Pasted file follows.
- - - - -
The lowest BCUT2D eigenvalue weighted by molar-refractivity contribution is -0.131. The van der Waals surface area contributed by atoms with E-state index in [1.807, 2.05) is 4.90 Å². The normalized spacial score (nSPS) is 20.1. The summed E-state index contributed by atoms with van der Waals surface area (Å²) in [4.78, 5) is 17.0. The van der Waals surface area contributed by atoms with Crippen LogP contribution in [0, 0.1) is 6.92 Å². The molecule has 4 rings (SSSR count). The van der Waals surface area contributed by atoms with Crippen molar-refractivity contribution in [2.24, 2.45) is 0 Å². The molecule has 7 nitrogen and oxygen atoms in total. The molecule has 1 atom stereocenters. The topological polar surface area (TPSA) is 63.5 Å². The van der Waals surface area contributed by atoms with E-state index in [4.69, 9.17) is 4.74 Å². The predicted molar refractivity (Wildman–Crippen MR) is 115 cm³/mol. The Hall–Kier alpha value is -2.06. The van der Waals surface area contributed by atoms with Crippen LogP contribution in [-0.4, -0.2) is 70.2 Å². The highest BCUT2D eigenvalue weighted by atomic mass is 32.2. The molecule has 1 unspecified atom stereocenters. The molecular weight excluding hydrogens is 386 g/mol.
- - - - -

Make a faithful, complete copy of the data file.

The lowest BCUT2D eigenvalue weighted by molar-refractivity contribution is -0.131. The van der Waals surface area contributed by atoms with E-state index in [1.807, 2.05) is 4.90 Å². The normalized spacial score (nSPS) is 20.1. The summed E-state index contributed by atoms with van der Waals surface area (Å²) in [4.78, 5) is 17.0. The van der Waals surface area contributed by atoms with Crippen LogP contribution in [0, 0.1) is 6.92 Å². The molecule has 4 rings (SSSR count). The van der Waals surface area contributed by atoms with Crippen molar-refractivity contribution in [2.24, 2.45) is 0 Å². The molecule has 7 nitrogen and oxygen atoms in total. The molecule has 1 atom stereocenters. The topological polar surface area (TPSA) is 63.5 Å². The van der Waals surface area contributed by atoms with E-state index in [4.69, 9.17) is 4.74 Å². The predicted molar refractivity (Wildman–Crippen MR) is 115 cm³/mol. The Hall–Kier alpha value is -2.06. The van der Waals surface area contributed by atoms with Crippen LogP contribution in [-0.4, -0.2) is 70.2 Å². The highest BCUT2D eigenvalue weighted by atomic mass is 32.2. The molecule has 1 unspecified atom stereocenters. The molecular weight excluding hydrogens is 386 g/mol.